1.  Ernest TubbWalking the Floor Over You.  This tune was floating around in my head for many years as I reminisced about running playbacks of The Ernest Tubb Show in a previous blog post.  One thing missing from the radio broadcast was a visual of Tubb flipping over his guitar at the end of the show and displaying the word THANKS in big block letters stuck to the back of it.  My No Left Turns bandmate and cousin Mike, whose dad was a country music fan, would do the same thing with his electric guitar at our gigs.
  2. Chris ReaThe Road To Hell (Pts. 1 & 2).  Not only have I been a Chris Rea fan since the 1980s, but I have two friends, also Chris Rea fans, who would agree that we, as a country, are traveling down that road.  This one was for you, Mike and Brad.
  3. The FlockI Am the Tall Tree.  I always liked the Flock from Chicago.  I missed their performance at the Pop House, a teen club in my hometown, around 1966-67.  I have it on good authority they closed their show with, “We’re gonna play one more song, then get the flock outta here.”
  4. Umphrey’s McGeeForks.  I confess to enjoying jam bands.  The Grateful Dead have always been among my favorites.  UM elevates it with scorching, jazz-infused solos and time signature changes accompanied by smart lyrics.
  5. First FridayMaryanne.  A blast from my past, circa 1969-70.  While students at ND, these guys were talented enough to record an album.  I bought the LP new at that time and played it so often, the grooves wore out.  A favorite at parties both on and off campus, First Friday disbanded upon graduation.  Members of Umphrey’s McGee are ND alums too, separated from First Friday by three decades.  This must be where I say, “Go Irish!”
  6. The Rums & CokeGlad All Over.  Growing up in Wisconsin during the 60s, I knew many “garage bands.” but had never heard of this one until researching a recent post to Wisconsin Garage Bands 1960s, a Facebook page I admin.  A five-piece, all-girl band from south of Milwaukee, the Rums & Coke were popular in southeastern Wisconsin.  They recorded this Dave Clark Five song across the border in Chicago and released it as a single in 1966.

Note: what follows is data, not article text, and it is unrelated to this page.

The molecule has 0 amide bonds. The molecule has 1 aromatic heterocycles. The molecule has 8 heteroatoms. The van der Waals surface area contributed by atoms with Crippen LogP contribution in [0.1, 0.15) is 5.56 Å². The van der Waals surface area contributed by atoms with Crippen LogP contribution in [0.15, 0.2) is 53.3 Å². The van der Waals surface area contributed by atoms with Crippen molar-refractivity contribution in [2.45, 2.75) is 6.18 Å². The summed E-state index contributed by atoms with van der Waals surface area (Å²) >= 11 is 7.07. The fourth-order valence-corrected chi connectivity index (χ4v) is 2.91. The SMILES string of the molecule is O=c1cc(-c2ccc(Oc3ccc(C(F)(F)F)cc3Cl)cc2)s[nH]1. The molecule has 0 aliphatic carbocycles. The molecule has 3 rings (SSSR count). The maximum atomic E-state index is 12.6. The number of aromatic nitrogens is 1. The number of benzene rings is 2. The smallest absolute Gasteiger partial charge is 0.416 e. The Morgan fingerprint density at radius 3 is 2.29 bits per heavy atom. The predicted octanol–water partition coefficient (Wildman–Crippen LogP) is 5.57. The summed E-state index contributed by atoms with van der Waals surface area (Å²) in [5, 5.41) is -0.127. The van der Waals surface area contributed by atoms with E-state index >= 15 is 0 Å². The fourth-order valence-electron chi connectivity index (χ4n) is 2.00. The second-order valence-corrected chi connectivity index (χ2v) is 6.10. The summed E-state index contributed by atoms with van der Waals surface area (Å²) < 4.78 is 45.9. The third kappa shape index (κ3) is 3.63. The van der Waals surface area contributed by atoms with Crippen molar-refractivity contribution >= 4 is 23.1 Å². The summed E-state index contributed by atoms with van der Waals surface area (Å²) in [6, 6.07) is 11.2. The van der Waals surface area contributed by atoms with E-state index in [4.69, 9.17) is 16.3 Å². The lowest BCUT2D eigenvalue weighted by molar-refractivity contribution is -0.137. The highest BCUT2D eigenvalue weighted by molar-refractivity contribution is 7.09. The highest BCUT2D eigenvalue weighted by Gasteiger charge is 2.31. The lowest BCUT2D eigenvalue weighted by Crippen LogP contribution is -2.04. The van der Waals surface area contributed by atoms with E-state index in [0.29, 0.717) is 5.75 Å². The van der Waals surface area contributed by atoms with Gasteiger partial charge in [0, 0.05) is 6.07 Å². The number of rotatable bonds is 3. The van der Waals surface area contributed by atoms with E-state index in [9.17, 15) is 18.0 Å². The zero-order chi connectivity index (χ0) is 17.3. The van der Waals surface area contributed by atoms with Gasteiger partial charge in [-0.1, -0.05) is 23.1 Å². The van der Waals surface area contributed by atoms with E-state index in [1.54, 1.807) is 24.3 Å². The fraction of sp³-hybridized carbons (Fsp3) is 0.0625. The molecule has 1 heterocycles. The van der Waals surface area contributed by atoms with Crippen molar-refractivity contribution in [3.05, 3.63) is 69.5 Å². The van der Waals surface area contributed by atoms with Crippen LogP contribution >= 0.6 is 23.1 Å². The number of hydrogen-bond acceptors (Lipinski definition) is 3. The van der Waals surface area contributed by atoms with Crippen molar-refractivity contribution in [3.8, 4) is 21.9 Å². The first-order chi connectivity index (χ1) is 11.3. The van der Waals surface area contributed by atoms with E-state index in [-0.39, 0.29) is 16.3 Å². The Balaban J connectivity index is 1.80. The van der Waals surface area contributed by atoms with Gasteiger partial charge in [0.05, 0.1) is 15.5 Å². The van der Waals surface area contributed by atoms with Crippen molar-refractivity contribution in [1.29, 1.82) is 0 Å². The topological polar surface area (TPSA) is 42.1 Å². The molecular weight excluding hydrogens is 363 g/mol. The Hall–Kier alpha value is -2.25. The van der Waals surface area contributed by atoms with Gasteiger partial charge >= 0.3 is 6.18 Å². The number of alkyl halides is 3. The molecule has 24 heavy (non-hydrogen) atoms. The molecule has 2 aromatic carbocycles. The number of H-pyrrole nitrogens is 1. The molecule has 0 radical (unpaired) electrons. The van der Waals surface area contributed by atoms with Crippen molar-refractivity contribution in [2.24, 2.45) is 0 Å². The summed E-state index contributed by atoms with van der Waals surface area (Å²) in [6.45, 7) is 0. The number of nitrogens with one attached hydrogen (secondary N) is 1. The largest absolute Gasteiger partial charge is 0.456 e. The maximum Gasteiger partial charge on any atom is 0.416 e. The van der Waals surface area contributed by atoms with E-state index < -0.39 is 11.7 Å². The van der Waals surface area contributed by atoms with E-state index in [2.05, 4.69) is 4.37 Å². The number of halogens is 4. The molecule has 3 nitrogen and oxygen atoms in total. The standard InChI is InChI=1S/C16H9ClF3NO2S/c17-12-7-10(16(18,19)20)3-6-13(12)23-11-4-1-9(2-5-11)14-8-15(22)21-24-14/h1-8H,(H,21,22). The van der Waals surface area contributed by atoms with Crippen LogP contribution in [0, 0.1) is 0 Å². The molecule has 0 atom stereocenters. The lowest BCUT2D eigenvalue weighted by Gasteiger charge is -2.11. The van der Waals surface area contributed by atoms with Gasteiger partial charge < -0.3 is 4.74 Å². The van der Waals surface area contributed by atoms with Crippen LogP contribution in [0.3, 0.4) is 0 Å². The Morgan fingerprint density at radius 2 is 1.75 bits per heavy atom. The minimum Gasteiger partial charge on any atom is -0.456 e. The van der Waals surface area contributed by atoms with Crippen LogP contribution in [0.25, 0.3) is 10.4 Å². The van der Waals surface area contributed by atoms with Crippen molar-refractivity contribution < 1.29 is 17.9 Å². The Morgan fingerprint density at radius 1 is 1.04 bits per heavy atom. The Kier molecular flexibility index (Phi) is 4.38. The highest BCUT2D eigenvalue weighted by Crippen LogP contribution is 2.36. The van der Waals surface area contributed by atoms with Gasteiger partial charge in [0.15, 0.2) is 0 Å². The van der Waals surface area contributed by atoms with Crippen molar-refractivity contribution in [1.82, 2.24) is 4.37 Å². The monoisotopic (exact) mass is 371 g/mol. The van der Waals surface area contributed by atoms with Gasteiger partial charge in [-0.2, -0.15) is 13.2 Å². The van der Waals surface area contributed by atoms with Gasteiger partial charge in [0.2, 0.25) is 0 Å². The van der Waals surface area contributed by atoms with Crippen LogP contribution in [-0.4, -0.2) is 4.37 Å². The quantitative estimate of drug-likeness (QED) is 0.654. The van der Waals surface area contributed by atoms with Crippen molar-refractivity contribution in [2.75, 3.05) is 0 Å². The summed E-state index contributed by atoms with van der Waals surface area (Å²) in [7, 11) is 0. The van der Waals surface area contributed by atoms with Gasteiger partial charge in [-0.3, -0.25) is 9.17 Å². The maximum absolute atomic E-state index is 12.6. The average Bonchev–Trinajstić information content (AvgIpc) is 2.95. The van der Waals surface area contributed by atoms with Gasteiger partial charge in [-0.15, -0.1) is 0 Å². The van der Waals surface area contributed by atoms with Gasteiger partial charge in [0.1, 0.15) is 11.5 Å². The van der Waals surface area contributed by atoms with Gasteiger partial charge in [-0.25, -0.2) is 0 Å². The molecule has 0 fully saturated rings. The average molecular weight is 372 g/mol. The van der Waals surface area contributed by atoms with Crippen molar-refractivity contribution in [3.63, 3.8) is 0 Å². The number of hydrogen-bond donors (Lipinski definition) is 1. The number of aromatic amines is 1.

7. Roxanne & Dan KedingLittle Drummer.  Originally from Chicago, this talented folk duo moved to Wisconsin, near the town where I was working and where we became friends.  I was invited to join them and four other musicians for a one-off fundraising gig, performing together as a 50/60s rock ‘n’ roll revival band, Heavy Chevy & the Circuit Riders.  That aside, the Kedings recorded an album of traditional folk songs, From Far & Near, in 1980.  It was followed by an album of children’s songs, In Came That Rooster, in 1981.  I had both albums.  They split up and eventually I split, leaving both LPs behind.  I regretted it (leaving the records, that is) until I found From Far & Near at a used record store in Asheville, NC, 850 miles from where it originated!  From far and near indeed!  An old Irish folk song about love at first sight, I selected this track for Frank, my Irish friend.
  8. The ClienteleLunar Days.  If you caught a glimpse of either the super-moon or the lunar eclipse last night, you’ll understand why I spun this tune.
  9. Van MorrisonMoondance.  See #8.  “Can I just have one more moondance with you?”